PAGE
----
John ultimately does not know what he wants. He is attracted and repulsed by the same women and he hates himself for loving her. This is very much a feeling that Alfred Hitchcock himself suffered with. This emotion was also displayed in the film through use of filming techniques. It also links to the representation of women that has been mention previously, suggesting they are an object that needs to be controlled. An example of one such instance is where Megan Turner returns home after becoming a police officer.
She walks into her house, chucking her keys on the floor and tapping her answerphone that is messily situated on the floor with her foot, then shifts her trousers up and sits down.
This series of actions and mise-en-scene are associated with stereotypes of being male. She then listens to a message from her mother that clearly upsets her. Her open display of emotion is something considered very effeminate. In being able to own both gender attributes, Turner can be seen as a more powerful person. As the main downfall of a seemingly powerful man, is his inability to deal with emotion. Laura Mulvey writes that….
Traditionally the gaze is male, and the audience can see two main shots; that of the male looking and that of the female he is looking at. Therefore making the audience affiliated with the man, as our view is restricted to what he chooses to look at, enforcing patriarchal power that is impossible to overcome. This is the controlling gaze that Mulvey references above.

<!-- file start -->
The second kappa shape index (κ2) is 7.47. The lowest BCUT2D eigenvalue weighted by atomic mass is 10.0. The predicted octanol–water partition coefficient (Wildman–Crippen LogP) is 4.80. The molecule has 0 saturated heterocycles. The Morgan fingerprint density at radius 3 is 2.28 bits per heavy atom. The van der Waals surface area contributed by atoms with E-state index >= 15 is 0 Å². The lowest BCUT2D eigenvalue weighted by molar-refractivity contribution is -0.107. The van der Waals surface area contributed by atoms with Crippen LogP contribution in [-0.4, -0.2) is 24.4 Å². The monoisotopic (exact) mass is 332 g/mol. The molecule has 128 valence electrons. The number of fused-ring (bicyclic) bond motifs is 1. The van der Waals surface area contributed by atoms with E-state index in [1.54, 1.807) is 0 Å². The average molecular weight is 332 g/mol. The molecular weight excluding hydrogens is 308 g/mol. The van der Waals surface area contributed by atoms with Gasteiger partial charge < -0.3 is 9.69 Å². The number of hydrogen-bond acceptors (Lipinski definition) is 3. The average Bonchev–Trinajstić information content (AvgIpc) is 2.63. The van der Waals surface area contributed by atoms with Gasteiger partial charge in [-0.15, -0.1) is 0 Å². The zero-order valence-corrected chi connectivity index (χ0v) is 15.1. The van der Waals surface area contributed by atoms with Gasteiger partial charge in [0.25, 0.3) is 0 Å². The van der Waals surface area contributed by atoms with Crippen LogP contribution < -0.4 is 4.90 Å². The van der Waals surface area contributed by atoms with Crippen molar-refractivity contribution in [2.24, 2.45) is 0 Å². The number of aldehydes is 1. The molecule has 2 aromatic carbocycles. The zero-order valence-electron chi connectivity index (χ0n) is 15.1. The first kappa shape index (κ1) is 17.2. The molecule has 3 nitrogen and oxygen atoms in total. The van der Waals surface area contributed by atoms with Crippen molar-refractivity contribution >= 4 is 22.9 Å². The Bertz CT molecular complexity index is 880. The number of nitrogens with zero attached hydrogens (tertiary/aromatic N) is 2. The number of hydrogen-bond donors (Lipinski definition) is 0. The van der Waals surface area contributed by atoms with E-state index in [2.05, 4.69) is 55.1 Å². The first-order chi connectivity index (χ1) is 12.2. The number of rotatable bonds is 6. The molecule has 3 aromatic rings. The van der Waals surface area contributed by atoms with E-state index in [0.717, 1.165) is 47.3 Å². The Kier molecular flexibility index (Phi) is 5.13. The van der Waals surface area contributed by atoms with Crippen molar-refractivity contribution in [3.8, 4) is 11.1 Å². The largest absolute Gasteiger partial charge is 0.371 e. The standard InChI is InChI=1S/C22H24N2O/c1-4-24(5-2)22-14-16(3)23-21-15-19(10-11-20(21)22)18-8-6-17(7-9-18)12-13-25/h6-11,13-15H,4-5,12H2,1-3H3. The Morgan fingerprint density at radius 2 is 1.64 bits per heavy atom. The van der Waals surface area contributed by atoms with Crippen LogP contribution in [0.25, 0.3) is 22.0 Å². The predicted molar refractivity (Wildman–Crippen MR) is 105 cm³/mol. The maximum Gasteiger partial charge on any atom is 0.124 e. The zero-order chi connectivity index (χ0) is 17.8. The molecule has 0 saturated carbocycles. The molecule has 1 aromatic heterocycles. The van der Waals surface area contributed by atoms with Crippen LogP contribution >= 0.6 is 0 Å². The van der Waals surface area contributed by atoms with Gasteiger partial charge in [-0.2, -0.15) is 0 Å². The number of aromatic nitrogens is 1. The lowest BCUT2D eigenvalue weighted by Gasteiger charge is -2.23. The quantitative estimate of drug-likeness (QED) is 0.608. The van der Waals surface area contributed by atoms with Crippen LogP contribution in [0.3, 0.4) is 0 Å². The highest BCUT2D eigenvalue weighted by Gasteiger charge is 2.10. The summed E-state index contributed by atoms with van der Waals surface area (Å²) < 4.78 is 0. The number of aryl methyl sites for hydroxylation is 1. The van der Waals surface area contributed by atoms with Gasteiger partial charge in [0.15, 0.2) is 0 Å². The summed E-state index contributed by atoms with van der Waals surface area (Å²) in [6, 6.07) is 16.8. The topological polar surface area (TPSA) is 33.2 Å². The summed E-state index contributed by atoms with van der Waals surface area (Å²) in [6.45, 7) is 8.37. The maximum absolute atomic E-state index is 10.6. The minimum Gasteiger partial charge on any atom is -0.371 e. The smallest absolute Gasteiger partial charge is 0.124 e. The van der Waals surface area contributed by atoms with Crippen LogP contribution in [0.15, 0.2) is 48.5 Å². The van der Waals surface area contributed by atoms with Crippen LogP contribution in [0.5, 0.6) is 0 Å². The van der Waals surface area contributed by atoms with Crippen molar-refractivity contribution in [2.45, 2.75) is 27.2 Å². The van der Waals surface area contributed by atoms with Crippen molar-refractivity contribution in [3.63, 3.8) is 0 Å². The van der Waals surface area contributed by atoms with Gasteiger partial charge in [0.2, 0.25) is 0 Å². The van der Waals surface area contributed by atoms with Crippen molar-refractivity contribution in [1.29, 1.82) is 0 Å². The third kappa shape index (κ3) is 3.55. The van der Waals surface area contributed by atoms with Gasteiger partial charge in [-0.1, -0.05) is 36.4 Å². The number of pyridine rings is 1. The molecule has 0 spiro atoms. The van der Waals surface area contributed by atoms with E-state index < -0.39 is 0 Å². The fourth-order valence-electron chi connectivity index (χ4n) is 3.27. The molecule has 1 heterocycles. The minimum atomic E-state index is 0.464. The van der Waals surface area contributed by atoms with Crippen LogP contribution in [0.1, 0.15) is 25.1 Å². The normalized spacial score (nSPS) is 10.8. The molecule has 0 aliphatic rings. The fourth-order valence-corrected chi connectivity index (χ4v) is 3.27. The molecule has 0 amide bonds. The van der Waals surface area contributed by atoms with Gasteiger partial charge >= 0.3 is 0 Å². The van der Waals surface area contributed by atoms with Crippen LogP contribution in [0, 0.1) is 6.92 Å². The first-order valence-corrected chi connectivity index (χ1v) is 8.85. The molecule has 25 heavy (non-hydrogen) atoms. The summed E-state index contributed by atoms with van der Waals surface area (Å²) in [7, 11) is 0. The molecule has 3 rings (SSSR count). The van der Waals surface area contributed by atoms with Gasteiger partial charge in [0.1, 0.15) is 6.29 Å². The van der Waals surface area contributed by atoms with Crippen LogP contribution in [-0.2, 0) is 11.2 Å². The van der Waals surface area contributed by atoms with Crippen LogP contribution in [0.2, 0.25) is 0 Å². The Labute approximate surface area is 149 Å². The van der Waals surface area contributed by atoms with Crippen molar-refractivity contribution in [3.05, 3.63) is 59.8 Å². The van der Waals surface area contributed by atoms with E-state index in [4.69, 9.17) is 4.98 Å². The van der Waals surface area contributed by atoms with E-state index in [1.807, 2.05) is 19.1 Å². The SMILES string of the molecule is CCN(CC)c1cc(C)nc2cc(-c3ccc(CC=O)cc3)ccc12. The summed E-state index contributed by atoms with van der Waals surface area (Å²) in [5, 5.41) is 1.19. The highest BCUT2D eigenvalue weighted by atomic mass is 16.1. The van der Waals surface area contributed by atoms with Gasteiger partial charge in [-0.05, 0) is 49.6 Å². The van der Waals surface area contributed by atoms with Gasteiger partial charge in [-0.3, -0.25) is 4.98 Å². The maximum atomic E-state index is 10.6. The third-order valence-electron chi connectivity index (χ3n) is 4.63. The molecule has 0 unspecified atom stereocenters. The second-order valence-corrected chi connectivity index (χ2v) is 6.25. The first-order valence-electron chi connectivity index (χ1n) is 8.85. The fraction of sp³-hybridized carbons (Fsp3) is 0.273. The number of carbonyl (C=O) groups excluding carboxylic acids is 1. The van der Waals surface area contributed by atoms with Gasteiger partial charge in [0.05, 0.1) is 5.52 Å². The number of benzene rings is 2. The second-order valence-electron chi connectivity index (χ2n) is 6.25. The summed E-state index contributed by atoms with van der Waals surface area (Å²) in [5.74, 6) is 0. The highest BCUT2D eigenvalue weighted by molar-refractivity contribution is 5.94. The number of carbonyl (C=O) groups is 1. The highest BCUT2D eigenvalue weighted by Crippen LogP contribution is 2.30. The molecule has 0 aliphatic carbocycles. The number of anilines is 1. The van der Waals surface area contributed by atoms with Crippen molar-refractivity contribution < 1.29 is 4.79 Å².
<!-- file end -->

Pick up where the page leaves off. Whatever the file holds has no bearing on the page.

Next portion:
Both the protagonist and director are female and therefore we see the world of the film through their eyes. The male gaze is not accounted for within this film as we never see anything from his point of view, however he does talk about what he sees and we see him looking. This particular male is the villain of the film and a psychopath. When the audience is made aware of his gaze, it is seen as voyeuristic and displays signs of fetishism towards the powerful female, Megan Turner.
Such as the perversion that Mulvey mentions. His point of view and objectification of Turner is done in a way that disgusts the viewer, highlighting the true nature of scopophilia within cinema and the objectifying gaze of the man that is taken to be acceptable in the majority of cinema.
In terms of mise-en-scene, aspects of phallic imagery and castration anxiety are evident within this film. The opening sequence documents this as a series of close-up shots that pan around the gun and show the bullets dropping into the chambers. This can be seen as symbolic of intercourse in itself as the bullets penetrate the gun and then the body they are shot at, making the bullets an allegory for a penis.